LBA27_PR - Phase II three-arm randomised study of the BRAF inhibitor (BRAFi) dabrafenib alone vs combination with MEK1/2 inhibitor (MEKi) trametinib in pts wit...

Date 29 September 2012
Event ESMO Congress 2012
Session Melanoma
Topics Anticancer agents
Skin cancers
Biological therapy
Presenter Georgina Long
Authors G.V. Long1, J.A. Sosman2, A. Daud3, J.S. Weber4, K.T. Flaherty5, J.R. Infante6, O. Hamid7, L. Schuchter8, J.S. Cebon9, I. Puzanov10, A.P. Algazi11, R. Kudchakar12, K. Lewis13, W. Hwu14, R. Kefford15, P. Sun16, S.M. Little17, R. Gonzalez18, K. Patel19, K. Kim14
  • 1Melanoma Institute Australia and Westmead Hospital, University of Sydney, 2060 - North Sydney/AU
  • 2Department Of Medicine, Vanderbilt-Ingram Cancer Center, 37232 - Nashville/US
  • 3Department Of Hematology/oncology, University of California, San Francisco, San Francisco/US
  • 4Department Of Cutaneous Oncology, Moffitt Cancer Center, Tampa/US
  • 5Cancer Center, Massachusetts General Hospital, Boston/US
  • 6Drug Development, Sarah Cannon Research Institute, 37203 - Nashville/US
  • 7Department Of Medical Oncology, The Angeles Clinic and Research Institute, 90025 - Los Angeles/US
  • 8Department Of Medicine, Division Of Hematology/oncology, University of Pennsylvania Abramson Cancer Center, Philadelphia/US
  • 9Department Of Medical Oncology, Ludwig Institute for Cancer Research, Austin Hospital, Melbourne/AU
  • 10Department Of Hematology/oncology, Vanderbilt University Cancer Center, 37232-6307 - Nashville/US
  • 11Department Of Cutaneous Oncology, University of California, San Francisco, San Francisco/US
  • 12Department Of Cutaneous Oncology, H. Lee Moffitt Cancer Center and Research Institute, University of South Florida, Tampa/US
  • 13Department Of Medicine, Division Of Medical Oncology, University of Colorado Denver, Aurora/US
  • 14Department Of Melanoma Medical Oncology, The University of Texas MD Anderson Cancer Center, Houston/US
  • 15Department Of Medicine, Westmead Hospital, Westmead/AU
  • 16Research And Development, GlaxoSmithKline, 19426 - Collegeville/US
  • 17Oncology R&d, GlaxoSmithKline, 19426 - Collegeville/US
  • 18Department Of Medicine/medical Oncology, University of Colorado Denver, 80045 - Aurora/US
  • 19Oncology, GlaxoSmithKline, 19426 - Collegeville/US


Introduction: Dabrafenib (D) combined with trametinib (T) shows enhanced activity in BRAF V600-mutated cancer cell lines and xenograft models compared with either drug alone. Preclinically, D+T delays resistance and prevents BRAFi-induced proliferative skin lesions. Safety and efficacy of D+T, were evaluated in a four-part Phase 1–2 study. Safety and efficacy from Part C, the randomised study of D+T vs D are presented.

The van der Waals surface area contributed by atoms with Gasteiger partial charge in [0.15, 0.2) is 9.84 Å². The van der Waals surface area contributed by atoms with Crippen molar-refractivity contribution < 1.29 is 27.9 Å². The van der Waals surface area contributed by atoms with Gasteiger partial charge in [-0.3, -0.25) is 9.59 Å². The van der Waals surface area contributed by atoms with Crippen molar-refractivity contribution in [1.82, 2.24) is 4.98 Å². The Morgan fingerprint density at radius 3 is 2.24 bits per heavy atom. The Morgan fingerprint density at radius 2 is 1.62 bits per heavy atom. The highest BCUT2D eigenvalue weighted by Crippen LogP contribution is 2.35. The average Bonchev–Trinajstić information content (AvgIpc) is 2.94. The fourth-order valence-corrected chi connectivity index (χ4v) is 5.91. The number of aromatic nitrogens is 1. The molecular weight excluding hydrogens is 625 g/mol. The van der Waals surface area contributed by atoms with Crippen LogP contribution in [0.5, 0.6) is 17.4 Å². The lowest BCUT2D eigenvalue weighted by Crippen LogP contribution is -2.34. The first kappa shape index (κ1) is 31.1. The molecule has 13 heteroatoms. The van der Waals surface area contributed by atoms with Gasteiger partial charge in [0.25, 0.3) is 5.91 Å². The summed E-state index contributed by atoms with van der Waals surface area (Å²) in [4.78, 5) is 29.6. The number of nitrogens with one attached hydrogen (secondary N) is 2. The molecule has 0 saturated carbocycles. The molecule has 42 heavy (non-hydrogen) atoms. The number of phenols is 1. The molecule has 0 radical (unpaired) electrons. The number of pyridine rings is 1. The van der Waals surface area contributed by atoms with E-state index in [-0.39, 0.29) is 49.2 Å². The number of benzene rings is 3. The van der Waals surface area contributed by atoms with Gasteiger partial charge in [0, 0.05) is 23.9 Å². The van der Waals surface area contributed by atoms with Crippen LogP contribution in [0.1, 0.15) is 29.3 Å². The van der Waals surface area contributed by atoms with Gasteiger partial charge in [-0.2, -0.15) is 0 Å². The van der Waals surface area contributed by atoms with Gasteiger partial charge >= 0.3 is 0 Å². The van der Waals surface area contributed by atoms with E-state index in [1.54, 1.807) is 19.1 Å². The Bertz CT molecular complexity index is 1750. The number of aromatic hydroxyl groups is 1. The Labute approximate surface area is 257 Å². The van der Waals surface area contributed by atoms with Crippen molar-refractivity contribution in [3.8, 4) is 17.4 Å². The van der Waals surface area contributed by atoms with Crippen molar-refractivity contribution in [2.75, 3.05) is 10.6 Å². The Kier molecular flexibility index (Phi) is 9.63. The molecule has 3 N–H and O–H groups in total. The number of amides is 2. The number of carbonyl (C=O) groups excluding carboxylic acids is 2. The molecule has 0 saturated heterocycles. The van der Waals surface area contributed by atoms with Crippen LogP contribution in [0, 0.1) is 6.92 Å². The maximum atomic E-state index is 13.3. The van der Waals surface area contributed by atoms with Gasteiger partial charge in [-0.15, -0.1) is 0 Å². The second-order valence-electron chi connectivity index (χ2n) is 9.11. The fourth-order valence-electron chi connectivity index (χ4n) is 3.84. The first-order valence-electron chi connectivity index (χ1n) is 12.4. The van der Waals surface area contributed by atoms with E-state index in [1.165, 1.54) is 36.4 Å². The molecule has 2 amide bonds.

Methods: BRAFV600E/K mutation-positive, MM, BRAFi and MEKi treatment-naive pts (= 18 yrs; ECOG PS <2) with RECIST measurable disease were randomised 1:1:1 to D-150 mg BID (D mono), D-150 mg BID + T-1 mg QD (150/1), D-150 mg BID + T-2 mg QD (150/2). Crossover from D mono to 150/2 was allowed after progression. Primary endpoints were progression free survival (PFS), response rate (RR) and duration of response (DoR); secondary endpoints included overall survival (OS) and safety.

Results: Pt (n=162) baseline characteristics were balanced across the three arms. Investigator assessed median PFS for 150/2 was 9.4 mo v 5.8 for D mono (HR 0.39, 95% CI 0.25–0.62; p<0.0001). Confirmed RR was 76% for 150/2 vs 54% for D mono (p=0.03). Median DoR was 10.5 mo for 150/2 vs 5.6 mo for D mono. 12-mo OS rate was 79% for 150/2 vs 70% for D mono despite crossover of 43 (80%) pts to 150/2; median OS has not been reached. Pyrexia (71% vs 26%) and chills (58% vs 17%) were the most common adverse events (AEs) leading to dose reduction (35% vs 4%) and interruption (42% vs 6%) in 150/2 vs D mono, respectively. Most common gr 3+ AEs in 150/2 were neutropenia (11%) and hyponatremia (7%) compared to D mono. Lower incidence of hyperproliferative skin lesions was observed in 150/2 vs D mono including cuSCC (7% vs 19%), skin papilloma (4% vs 15%) and hyperkeratosis (9% vs 30%).

Conclusions: D+T provided a statistically significant and clinically meaningful improvement in PFS, RR and DoR compared to D mono in pts with BRAF V600 mutation-positive MM. The data is consistent to Part B reported with D+T. Increased incidence and severity of pyrexia and lower incidence of hyperproliferative skin lesions are observed with D+T compared to D mono. Phase 3 studies are ongoing.